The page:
The US economy posted another month of growth in August but at a pace that’s “below its historical trend,” according to today’s update of The Chicago Fed National Activity Index. “The index’s three-month moving average, CFNAI-MA3, increased to –0.18 in August from –0.24 in July, marking its sixth consecutive reading below zero,” a press release issued by the bank advised. The marginal improvement was slightly below expectations, based on last week’s release of The Capital Spectator’s average forecast.
Using CFNAI-MA3 as a benchmark of the US economic trend, the expansion rolls on, but at a relatively sluggish pace. Nonetheless, the -0.18 reading for last month is the highest since April and so it’s fair to say that the trend isn’t deteriorating. (A zero reading for CFNAI-MA3 equates with economic conditions that match the historical trend.)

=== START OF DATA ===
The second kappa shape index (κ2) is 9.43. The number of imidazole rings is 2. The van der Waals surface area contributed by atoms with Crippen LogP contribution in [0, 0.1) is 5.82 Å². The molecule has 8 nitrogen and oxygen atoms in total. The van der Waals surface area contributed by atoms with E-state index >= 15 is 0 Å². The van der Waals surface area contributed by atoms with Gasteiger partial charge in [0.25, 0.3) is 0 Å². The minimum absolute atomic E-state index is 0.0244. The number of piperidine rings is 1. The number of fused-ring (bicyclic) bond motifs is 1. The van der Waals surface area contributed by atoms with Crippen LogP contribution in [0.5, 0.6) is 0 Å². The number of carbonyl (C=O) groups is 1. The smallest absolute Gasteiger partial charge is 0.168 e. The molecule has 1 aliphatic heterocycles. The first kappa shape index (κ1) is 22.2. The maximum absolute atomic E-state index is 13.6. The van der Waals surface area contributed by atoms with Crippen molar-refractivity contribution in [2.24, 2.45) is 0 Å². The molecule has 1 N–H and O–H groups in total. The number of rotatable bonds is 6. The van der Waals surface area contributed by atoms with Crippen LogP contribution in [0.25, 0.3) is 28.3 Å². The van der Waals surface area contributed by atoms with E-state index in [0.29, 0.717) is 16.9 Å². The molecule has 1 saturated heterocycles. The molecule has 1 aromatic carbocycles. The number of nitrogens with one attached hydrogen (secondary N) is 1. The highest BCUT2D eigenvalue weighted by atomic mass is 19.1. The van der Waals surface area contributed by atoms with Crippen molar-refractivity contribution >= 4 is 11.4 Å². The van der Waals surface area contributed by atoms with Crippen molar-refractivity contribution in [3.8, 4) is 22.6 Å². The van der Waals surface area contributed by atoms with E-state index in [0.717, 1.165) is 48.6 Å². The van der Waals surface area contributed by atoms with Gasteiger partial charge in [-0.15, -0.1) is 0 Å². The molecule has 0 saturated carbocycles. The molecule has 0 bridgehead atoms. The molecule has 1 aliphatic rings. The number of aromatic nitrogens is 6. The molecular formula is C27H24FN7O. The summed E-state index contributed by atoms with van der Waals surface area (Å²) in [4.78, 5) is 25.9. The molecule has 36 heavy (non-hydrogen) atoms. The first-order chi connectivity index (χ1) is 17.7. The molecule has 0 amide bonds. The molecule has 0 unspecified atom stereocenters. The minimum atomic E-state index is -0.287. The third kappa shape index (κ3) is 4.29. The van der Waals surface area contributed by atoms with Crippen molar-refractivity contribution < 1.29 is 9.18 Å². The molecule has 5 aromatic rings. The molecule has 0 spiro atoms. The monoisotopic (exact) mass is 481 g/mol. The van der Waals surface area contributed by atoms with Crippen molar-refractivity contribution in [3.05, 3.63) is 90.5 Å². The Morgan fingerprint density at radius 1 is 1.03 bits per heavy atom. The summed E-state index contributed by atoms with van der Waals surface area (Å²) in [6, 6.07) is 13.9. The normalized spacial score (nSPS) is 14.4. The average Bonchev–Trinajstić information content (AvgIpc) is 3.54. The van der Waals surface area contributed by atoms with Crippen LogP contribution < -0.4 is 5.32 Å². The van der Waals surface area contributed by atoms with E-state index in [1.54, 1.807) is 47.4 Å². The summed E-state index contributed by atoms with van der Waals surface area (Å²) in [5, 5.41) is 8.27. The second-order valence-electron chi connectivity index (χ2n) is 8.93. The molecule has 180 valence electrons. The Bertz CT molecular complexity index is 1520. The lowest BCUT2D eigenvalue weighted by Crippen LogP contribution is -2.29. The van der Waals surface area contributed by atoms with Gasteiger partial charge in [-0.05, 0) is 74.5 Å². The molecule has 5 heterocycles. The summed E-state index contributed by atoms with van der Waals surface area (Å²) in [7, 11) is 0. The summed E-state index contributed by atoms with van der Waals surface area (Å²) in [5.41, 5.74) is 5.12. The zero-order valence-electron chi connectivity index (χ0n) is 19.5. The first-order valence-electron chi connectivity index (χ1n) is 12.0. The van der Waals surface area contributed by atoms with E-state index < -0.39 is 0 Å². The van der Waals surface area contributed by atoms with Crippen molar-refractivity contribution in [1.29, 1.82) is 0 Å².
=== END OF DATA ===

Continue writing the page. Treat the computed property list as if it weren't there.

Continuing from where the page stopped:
Based on the guidelines published for this index, today’s update also shows that recession risk was low in August. A CFNAI-MA3 value below -0.70 after a period of economic expansion “indicates an increasing likelihood that a recession has begun,” according to the Chicago Fed. In sum, last month’s macro profile remained convincingly in the growth camp. That’s in line with last week’s update of The Capital Spectator’s Economic Trend & Momentum indices for August: both benchmarks suggest that business cycle risk remains low, according to the latest economic and financial indicators.
This piece is cross-posted from The Capital Spectator with permission.